These were really formative examples, we saw patients with CML being cured by taking a pill. We hoped this was the beginning of the end of more common cancers, that we’d be able to find the driver mutations and match them with kinase inhibitors, and cure these diseases. But in the majority of cases these small molecule kinase inhibitors are disease-controlling but not curative. As we started to get more experience using these medications in thyroid cancer, I started to think that we needed to focus on why resistance occurs, and how we can understand the mechanisms of that resistance and design better therapeutic strategies.
What excites you about your work?
There are two big things. On the science-side, I love the creativity of discovery. We use CRISPR-Cas9 and genome editing technologies to read and write the genome like you would in a Word document. We can literally go into the genome and make any change we want: we can introduce foreign DNA, we can make changes that look exactly like what we see in human cancers. And that’s something we’ve only had the capability of using in this organism for about two years. And it’s something my lab is really on the vanguard of pushing forward.
I’m also really excited about using these technologies to address important medical problems, like exploring the limitations of kinase inhibitors in thyroid cancer or understanding how steroid hormone biosynthesis works. For example, we’re also working to identify new drugs for some very rare endocrine cancers that affect the adrenal gland in humans. The tools we’re developing for zebrafish really have tremendous promise for attacking the very important medical problems that we see in the clinic.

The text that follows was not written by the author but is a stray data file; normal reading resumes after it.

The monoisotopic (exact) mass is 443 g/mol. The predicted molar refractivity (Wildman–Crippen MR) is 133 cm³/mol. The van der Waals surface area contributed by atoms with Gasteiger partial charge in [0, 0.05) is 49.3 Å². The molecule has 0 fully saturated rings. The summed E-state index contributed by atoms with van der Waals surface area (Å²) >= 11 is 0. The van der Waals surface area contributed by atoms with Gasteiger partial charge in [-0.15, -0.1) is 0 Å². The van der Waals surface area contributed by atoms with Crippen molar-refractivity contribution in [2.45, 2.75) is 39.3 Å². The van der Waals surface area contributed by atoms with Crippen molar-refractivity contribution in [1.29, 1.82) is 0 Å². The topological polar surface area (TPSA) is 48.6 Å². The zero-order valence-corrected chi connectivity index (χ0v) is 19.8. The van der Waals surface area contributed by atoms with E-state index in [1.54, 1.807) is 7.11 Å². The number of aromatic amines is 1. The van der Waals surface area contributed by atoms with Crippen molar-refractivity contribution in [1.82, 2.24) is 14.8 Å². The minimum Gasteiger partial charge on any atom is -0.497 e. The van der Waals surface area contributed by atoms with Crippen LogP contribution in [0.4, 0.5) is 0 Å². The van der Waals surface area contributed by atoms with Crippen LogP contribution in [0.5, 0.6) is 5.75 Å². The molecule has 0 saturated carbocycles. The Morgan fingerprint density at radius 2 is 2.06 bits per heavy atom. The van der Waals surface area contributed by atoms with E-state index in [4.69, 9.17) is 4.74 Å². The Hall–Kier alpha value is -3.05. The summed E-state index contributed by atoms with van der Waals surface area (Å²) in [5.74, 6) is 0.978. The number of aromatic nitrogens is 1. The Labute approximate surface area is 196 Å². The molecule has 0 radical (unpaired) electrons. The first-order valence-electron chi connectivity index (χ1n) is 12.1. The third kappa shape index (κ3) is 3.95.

Where do you see your research moving in the short and long-term?
That’s a good question. In the next 3-5 years the challenge will be to identify specific genetic targets that we can then bring to the clinic. For example, I believe that our work with zebrafish in understanding resistance to kinase inhibitors in thyroid cancer is leading to the identification of specific targets to help design the next clinical trial. For example, we might combine two drugs that will work much better than either one alone because it will bypass this resistance mechanism.
In the longer term, working with genome editing and drug discovery to be at the vanguard where the model really starts to shine. What we’ve seen in the past 15 years of cancer biology and genetics using zebrafish is tremendous growth. We went from just a few labs working in this space to more than 100 labs globally, with a lot of collaborations and cooperation between them, and a lot of new models. That’s exciting!
How would you characterize your collaborations with the Englander Institute?
The Englander Institute has been an essential partner in providing us with the most technologically advanced approaches to study human cancers from our patients. We have capabilities that exceed almost any institution in the United States. I have treated patients in my clinic using extensive molecular profiling, organoids, xenografts into immunocompromised mice, and very advanced genomic analyses of their tumors. This represents a suite of approaches that is just unparalleled. I feel very fortunate to have access to my amazing colleagues at the Englander Institute to work with.
I remain very committed to advancing the technological capabilities of zebrafish genetics for the benefit of human patients with cancer. When people come into our facilities and see first-hand what were capable of doing with zebrafish, it literally is mind-blowing. These capabilities hold tremendous promise for our patients. I’m really fortunate to have collaborators like those at the Englander Institute and the support of Cornell for these endeavors. Cornell has been uniquely supportive of our work.
What do you like to do when you’re not working?
That’s a good question. I do a lot of photography, I’m a very visual person. And I’m a runner, I’m training for my second New York City Marathon this fall.